At the Maelstrom’s Edge: the Great Salt Lake

By Tom Yulsman | November 23, 2013 4:47 pm

Image of the Day:

Great Salt Lake Rick Mastracchio International Space Station

Rick Mastracchio Tweeted this photo of the Great Salt Lake from the International Space Station on Nov. 22. (Source: Rick Mastracchio/NASA)

I’ve been missing the view of Earth from the International Space Station since Karen Nyberg returned to Earth a couple of weeks ago. But now, flight engineer Rick Mastracchio aboard the ISS is coming into his own with Tweeted photos from that orbital perch, including this really dramatic one of the Great Salt Lake.

The view is a little disorienting because south is actually to the top of the photo. The snow-capped Wasatch Range, which forms the backdrop for Salt Lake City (in shadow near the edge of the clouds), rims the eastern side of the lake (left side). This north-south mountain range marks the very western edge of the Rockies.

The Basin and Range province begins on the other side of the lake. You can see the snow-covered ridges and valleys of this region toward the right edge of the picture.

That snow likely came from a massive winter storm system that blew in off the Pacific starting on Friday. When Mastracchio snapped his photo, the maelstrom was just to south of the lake.

Here’s an animation of GOES weather satellite images of the storm:

You can see the circulation swirling counter-clockwise around a low-pressure system that starts offshore of Southern California and then slowly moves inland. The circulation sucks copious amounts of moisture from the Pacific and Gulf of California, and then shoots it like water from a fire hose across a good portion of the Southwest. If you look carefully at the top-middle part of the animation, you can spot The Great Salt Lake emerging from the clouds at the storm system’s northern edge.

The lake itself is an amazing feature. Here are some quick facts about it from the U.S. Geological Survey:

  • The largest U.S. lake west of the Mississippi River
  • The 4th largest terminal lake (no outlet) in the world
  • A remnant of Lake Bonneville, a prehistoric freshwater lake that was 10 times larger than GSL
  • About 75 miles long, and 28 miles wide, and covers 1,700 square miles
  • Has a maximum depth of about 35 feet
  • Typically 3 to 5 times saltier than the ocean
  • Fish free, the largest aquatic critters are brine shrimp and brine flies
  • One of the largest migratory bird magnets in Western North America

Lastly, some details about the photo. Here’s Mastracchio’s original Tweeted photo:

You’ll probably note that it lacks the contrast, saturation and punch of the image at the top of this post. That’s because I downloaded the photo to my laptop and processed it using several adjustments in my Aperture application.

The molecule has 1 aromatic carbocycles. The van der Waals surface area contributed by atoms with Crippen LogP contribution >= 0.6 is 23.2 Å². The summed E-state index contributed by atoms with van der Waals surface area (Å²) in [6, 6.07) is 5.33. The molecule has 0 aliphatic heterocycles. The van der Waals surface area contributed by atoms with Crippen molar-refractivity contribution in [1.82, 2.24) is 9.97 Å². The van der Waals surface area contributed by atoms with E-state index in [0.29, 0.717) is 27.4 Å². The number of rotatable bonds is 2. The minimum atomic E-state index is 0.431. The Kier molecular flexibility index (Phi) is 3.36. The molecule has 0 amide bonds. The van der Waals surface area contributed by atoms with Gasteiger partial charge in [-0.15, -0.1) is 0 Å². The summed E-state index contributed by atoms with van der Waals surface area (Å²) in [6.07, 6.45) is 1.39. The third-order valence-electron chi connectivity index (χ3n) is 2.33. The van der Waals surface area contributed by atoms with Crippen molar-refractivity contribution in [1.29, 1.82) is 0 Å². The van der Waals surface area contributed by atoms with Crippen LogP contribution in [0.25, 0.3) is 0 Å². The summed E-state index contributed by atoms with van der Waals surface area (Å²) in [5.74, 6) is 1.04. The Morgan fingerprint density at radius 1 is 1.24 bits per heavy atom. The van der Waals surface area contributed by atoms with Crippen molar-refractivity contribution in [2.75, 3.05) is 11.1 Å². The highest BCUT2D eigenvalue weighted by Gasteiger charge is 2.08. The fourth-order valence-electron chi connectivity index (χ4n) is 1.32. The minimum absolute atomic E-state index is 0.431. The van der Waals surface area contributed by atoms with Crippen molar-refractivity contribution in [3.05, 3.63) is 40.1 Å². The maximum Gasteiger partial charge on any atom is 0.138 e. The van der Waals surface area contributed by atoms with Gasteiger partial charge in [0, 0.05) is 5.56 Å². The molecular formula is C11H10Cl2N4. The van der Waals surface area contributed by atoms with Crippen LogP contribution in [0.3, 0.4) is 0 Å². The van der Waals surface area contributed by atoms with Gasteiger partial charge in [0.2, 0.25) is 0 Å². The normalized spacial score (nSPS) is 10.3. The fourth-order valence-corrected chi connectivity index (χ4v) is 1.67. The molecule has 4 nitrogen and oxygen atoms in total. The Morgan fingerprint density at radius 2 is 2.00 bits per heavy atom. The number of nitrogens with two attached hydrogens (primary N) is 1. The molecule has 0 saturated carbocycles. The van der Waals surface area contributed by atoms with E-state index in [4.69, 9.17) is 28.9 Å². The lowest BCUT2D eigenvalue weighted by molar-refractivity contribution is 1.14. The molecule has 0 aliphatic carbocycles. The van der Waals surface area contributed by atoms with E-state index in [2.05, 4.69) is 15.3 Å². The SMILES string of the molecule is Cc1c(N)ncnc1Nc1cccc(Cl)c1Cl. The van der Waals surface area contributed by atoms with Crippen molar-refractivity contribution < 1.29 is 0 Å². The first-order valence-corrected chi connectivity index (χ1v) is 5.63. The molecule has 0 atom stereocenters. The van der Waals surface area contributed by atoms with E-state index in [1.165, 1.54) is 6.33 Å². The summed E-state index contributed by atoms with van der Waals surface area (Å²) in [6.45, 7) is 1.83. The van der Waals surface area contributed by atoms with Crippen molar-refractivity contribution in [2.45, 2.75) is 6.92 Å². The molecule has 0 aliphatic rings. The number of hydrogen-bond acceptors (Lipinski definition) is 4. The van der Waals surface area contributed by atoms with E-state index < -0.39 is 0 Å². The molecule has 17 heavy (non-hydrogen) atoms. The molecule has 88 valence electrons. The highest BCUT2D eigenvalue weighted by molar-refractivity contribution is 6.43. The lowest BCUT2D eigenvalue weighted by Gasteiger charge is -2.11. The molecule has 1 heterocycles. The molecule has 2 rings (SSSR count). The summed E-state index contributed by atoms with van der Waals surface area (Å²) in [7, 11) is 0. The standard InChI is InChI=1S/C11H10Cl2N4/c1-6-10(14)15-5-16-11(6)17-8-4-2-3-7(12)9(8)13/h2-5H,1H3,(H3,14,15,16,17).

First I cropped the image to come in closer on the most interesting portion. Using the curves tool, I then adjusted the tonal values of the shadows, midtones, and highlights to come closer to how the eye would see the scene. I also brought up the exposure in the shadows, and played with a few other parameters to process the image in a way that makes it a bit more compelling to my eye than the more washed out original.

I think that loss of contrast is completely natural when shooting through the window of the space station’s cupola, and especially all of the obscuring atmosphere. So my processed image is probably not precisely what the scene looked like to the naked eye. But I don’t think I took too many liberties here. If you’re inclined, let me know what you think.



ImaGeo is a visual blog focusing on the intersection of imagery, imagination and Earth. It focuses on spectacular visuals related to the science of our planet, with an emphasis (although not an exclusive one) on the unfolding Anthropocene Epoch.

About Tom Yulsman

Tom Yulsman is Director of the Center for Environmental Journalism and a Professor of Journalism at the University of Colorado, Boulder. He also continues to work as a science and environmental journalist with more than 30 years of experience producing content for major publications. His work has appeared in the New York Times, Washington Post, Audubon, Climate Central, Columbia Journalism Review, Discover, Nieman Reports, and many other publications. He has held a variety of editorial positions over the years, including a stint as editor-in-chief of Earth magazine. Yulsman has written one book: Origins: the Quest for Our Cosmic Roots, published by the Institute of Physics in 2003.


See More


Discover's Newsletter

Sign up to get the latest science news delivered weekly right to your inbox!

Collapse bottom bar